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Solve the ODE y'' + (3x)/(1+x^2)y' + 1/(1+x^2)y = 0

  • #1
I need to determine the fundamental set of solutions of

[tex]y''+\frac{3x}{1+x^2}y'+\frac{1}{1+x^2}y=0[/tex]

in form of a power series centered around [tex]x_0=0[/tex].

When I expanded the y's in power series, I am unable to bring the 1/1+x^2 inside the infinite sum. Can anyone help?
 

Answers and Replies

  • #2
Physics Monkey
Science Advisor
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Try multiplying the whole equation by [tex] 1 + x^2 [/tex].
 
  • #3
saltydog
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Treadstone 71 said:
I need to determine the fundamental set of solutions of
[tex]y''+\frac{3x}{1+x^2}y'+\frac{1}{1+x^2}y=0[/tex]
in form of a power series centered around [tex]x_0=0[/tex].
When I expanded the y's in power series, I am unable to bring the 1/1+x^2 inside the infinite sum. Can anyone help?
Multiply throughout by [itex](1+x^2)[/itex] first to get:

[tex](1+x^2)y^{''}+3xy^{'}+y=0[/tex]

So wouldn't that first term just be:

[tex]\sum n(n-1)a_n x^{n-2}+\sum n(n-1)a_nx^n[/tex]

right?
 
  • #4
60
0
There is much to this problem after you get passed your issue, however; I will restrain my response to your question. First off, multiply everything by 1+x^2. Now after subsituting your power series expression for y, y', and y'' you will be left with only 2 powers of x: x^n-2 and x^n. I imagine your question begins here although now in different form. You must make a change of index on the summation containing x^n-2, try m=n-2. After this substitution you will have an expression with a sum with x^m and one with x^n. Since "m" is a dummy index let m=n. It seems circular but it is correct and required. Now you will have an expression in which the only powers of x that appear are x^n. Grouping the coefficients and setting them equal to zero is your next step which I will let you do on your own. It is interesting to note that in order to do this problem you are switching the "shift" of the powers of x to the coefficients an. Not only is this helpful, but it is mandatory when solving the original DE since you must have different an's from which to find your recurrence relations.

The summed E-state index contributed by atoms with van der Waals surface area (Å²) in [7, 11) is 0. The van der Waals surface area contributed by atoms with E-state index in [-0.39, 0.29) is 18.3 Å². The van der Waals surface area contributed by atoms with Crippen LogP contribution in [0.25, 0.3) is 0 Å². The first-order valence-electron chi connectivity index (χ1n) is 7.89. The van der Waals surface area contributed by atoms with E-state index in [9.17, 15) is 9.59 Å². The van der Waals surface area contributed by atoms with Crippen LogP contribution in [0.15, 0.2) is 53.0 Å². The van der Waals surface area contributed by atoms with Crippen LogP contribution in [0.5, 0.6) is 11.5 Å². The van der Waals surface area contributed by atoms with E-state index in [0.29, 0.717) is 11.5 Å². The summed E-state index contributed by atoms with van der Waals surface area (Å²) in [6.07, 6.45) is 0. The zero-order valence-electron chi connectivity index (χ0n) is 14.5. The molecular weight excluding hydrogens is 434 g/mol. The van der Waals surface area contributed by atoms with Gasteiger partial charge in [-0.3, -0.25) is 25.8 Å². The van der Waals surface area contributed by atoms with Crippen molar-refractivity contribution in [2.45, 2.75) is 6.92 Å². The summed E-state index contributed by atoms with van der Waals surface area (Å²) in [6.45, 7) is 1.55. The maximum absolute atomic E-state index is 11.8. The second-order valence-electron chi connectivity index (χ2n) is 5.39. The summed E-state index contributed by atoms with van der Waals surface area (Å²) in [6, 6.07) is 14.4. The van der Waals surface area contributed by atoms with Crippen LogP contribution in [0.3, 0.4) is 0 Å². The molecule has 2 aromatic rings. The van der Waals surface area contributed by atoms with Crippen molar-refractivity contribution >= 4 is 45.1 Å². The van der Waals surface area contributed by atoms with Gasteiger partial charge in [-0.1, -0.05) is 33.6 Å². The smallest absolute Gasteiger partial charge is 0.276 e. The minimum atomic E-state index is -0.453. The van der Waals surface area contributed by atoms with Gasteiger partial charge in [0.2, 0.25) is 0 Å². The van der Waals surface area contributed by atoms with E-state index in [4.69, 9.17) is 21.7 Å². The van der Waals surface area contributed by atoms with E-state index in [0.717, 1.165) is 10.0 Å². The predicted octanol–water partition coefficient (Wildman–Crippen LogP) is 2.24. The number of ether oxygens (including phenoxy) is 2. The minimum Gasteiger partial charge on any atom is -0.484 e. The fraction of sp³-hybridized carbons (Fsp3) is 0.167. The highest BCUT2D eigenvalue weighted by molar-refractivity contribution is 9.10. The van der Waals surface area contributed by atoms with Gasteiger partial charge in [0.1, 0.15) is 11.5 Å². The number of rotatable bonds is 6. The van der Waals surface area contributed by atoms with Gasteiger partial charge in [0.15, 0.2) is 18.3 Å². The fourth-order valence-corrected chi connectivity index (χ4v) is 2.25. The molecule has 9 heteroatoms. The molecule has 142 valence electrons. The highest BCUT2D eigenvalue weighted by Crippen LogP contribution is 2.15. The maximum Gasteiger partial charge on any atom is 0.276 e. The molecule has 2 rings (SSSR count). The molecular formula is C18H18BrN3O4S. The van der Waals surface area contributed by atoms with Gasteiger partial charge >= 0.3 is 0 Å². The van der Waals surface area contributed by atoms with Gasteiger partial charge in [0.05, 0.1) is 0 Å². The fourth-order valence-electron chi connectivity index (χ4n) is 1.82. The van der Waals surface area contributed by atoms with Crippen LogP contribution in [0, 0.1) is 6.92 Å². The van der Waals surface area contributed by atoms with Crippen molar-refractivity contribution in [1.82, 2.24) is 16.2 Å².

• #5
If I make a substitution m=n-2, at some point I'll have a term in the form of:

[tex]\sum_{n=0}(n+2)(n+1)a_{n+2}x^{n+2}[/tex]

Are you saying that at this point I can reset the index of x to n and leave a_n the way it is?
 
  • #6
60
0
That is not what you will have. The coefficients look correct but its not x^(n+2) it is x^n. Recall: you had x^(n-2), you let m=n-2, therefore
x^((m+2)-2)=x^m with the coefficients you have. Then subsititute back and let m=n.
 
  • #7
Ok, got it, I think:

[tex]\sum_{n=0}^{\infty}x^n[a_{n+2}(n+2)(n+1)+a_n[n(n-1)+3n+1]][/tex]

This implies that

[tex]a_{n+2}(n+2)(n+1)+a_n(n+1)^2=0[/tex]
 
Last edited:
  • #8
60
0
yes, now find your recurence relation and your done.
 

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